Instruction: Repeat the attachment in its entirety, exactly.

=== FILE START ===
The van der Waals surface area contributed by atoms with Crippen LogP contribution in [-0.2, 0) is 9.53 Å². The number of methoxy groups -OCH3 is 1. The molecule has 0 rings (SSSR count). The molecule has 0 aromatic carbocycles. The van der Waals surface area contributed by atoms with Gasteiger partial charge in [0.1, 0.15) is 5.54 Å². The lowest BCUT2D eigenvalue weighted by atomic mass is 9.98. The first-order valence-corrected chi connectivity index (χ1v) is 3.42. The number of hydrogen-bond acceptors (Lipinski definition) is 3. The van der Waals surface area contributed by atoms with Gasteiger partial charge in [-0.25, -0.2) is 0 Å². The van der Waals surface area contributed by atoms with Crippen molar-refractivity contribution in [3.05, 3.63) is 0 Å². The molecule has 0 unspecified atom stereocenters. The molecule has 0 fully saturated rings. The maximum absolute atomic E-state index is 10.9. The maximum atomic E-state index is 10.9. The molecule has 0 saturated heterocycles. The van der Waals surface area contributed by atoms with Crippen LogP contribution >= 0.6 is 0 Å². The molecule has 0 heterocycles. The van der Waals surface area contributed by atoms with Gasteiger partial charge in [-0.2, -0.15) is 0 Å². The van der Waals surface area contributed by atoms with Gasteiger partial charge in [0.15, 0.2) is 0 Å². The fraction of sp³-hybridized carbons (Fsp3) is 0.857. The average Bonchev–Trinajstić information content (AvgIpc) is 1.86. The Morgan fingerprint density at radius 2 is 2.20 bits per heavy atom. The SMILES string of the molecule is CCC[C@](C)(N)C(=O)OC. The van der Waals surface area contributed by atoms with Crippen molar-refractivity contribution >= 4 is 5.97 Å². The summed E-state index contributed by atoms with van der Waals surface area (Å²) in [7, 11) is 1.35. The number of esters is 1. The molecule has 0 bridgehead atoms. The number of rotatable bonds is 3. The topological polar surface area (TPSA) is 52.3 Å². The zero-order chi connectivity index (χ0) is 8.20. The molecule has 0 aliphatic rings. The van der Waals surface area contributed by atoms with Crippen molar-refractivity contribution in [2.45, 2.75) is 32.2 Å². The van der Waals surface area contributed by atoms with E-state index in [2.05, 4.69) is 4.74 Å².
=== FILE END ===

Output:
The van der Waals surface area contributed by atoms with Crippen LogP contribution in [-0.2, 0) is 9.53 Å². The number of methoxy groups -OCH3 is 1. The molecule has 0 rings (SSSR count). The molecule has 0 aromatic carbocycles. The van der Waals surface area contributed by atoms with Gasteiger partial charge in [0.1, 0.15) is 5.54 Å². The lowest BCUT2D eigenvalue weighted by atomic mass is 9.98. The first-order valence-corrected chi connectivity index (χ1v) is 3.42. The number of hydrogen-bond acceptors (Lipinski definition) is 3. The van der Waals surface area contributed by atoms with Gasteiger partial charge in [-0.25, -0.2) is 0 Å². The van der Waals surface area contributed by atoms with Crippen molar-refractivity contribution in [3.05, 3.63) is 0 Å². The molecule has 0 unspecified atom stereocenters. The molecule has 0 fully saturated rings. The maximum absolute atomic E-state index is 10.9. The maximum atomic E-state index is 10.9. The molecule has 0 saturated heterocycles. The van der Waals surface area contributed by atoms with Crippen LogP contribution >= 0.6 is 0 Å². The molecule has 0 heterocycles. The van der Waals surface area contributed by atoms with Gasteiger partial charge in [-0.2, -0.15) is 0 Å². The van der Waals surface area contributed by atoms with Gasteiger partial charge in [0.15, 0.2) is 0 Å². The fraction of sp³-hybridized carbons (Fsp3) is 0.857. The average Bonchev–Trinajstić information content (AvgIpc) is 1.86. The Morgan fingerprint density at radius 2 is 2.20 bits per heavy atom. The SMILES string of the molecule is CCC[C@](C)(N)C(=O)OC. The van der Waals surface area contributed by atoms with Crippen molar-refractivity contribution >= 4 is 5.97 Å². The summed E-state index contributed by atoms with van der Waals surface area (Å²) in [7, 11) is 1.35. The number of esters is 1. The molecule has 0 bridgehead atoms. The number of rotatable bonds is 3. The topological polar surface area (TPSA) is 52.3 Å². The zero-order chi connectivity index (χ0) is 8.20. The molecule has 0 aliphatic rings. The van der Waals surface area contributed by atoms with Crippen molar-refractivity contribution in [2.45, 2.75) is 32.2 Å². The van der Waals surface area contributed by atoms with E-state index in [2.05, 4.69) is 4.74 Å².